It is unclear when, if at all, such an event will occur. Image Credit: NASA/Steele Hill
Scientists now believe that our Sun is capable of producing a type of powerful and disruptive 'superflare'.
Previous research had suggested that these potentially devastating bursts of energy were limited to much younger and more active stars, but now according to a new study, it turns out that the Sun - despite being older and more stable - may also be capable of producing them as well.
If one of these superflares was to hit the Earth, it would likely cause widespread disruption - knocking out satellites as well as electronic devices, power cables and telecommunications.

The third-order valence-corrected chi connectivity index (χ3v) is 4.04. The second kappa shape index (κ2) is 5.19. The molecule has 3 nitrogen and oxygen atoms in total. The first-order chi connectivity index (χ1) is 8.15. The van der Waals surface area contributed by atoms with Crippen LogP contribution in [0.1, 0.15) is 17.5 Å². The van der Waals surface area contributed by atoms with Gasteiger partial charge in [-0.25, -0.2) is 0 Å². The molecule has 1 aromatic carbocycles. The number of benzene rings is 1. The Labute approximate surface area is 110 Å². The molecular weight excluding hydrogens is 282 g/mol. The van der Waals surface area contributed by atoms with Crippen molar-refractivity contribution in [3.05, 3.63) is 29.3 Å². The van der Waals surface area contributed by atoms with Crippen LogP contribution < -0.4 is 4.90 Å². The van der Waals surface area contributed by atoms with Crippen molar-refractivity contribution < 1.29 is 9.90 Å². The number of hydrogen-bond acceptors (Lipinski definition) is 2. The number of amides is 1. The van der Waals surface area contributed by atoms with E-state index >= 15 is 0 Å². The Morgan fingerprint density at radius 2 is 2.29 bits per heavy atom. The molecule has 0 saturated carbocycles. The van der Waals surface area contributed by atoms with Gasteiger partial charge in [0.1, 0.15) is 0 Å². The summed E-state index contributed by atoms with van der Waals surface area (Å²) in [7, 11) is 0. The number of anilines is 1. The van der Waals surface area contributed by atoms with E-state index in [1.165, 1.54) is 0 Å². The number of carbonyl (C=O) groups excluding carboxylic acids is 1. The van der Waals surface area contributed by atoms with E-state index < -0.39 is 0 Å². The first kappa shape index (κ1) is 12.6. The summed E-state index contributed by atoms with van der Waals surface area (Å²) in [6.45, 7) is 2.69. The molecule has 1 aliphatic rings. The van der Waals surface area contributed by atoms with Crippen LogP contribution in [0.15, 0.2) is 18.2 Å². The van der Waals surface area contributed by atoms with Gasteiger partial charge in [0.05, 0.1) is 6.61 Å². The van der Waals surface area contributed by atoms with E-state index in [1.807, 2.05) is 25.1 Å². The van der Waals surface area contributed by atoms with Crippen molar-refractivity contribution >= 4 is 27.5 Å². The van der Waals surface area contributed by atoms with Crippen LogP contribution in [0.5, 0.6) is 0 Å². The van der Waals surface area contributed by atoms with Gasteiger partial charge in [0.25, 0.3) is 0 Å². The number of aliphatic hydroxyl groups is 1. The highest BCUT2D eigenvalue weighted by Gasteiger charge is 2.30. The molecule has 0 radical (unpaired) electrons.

Predicting exactly when one might happen however is proving a challenge. It might not happen for thousands of years, or it might happen next week - there's really no way to be sure.
"Our study shows that superflares are rare events," said study lead author Yuta Notsu. "But there is some possibility that we could experience such an event in the next 100 years or so."
"If a superflare occurred 1,000 years ago, it was probably no big problem. People may have seen a large aurora. Now, it's a much bigger problem because of our electronics."
Source: Independent | Comments (1)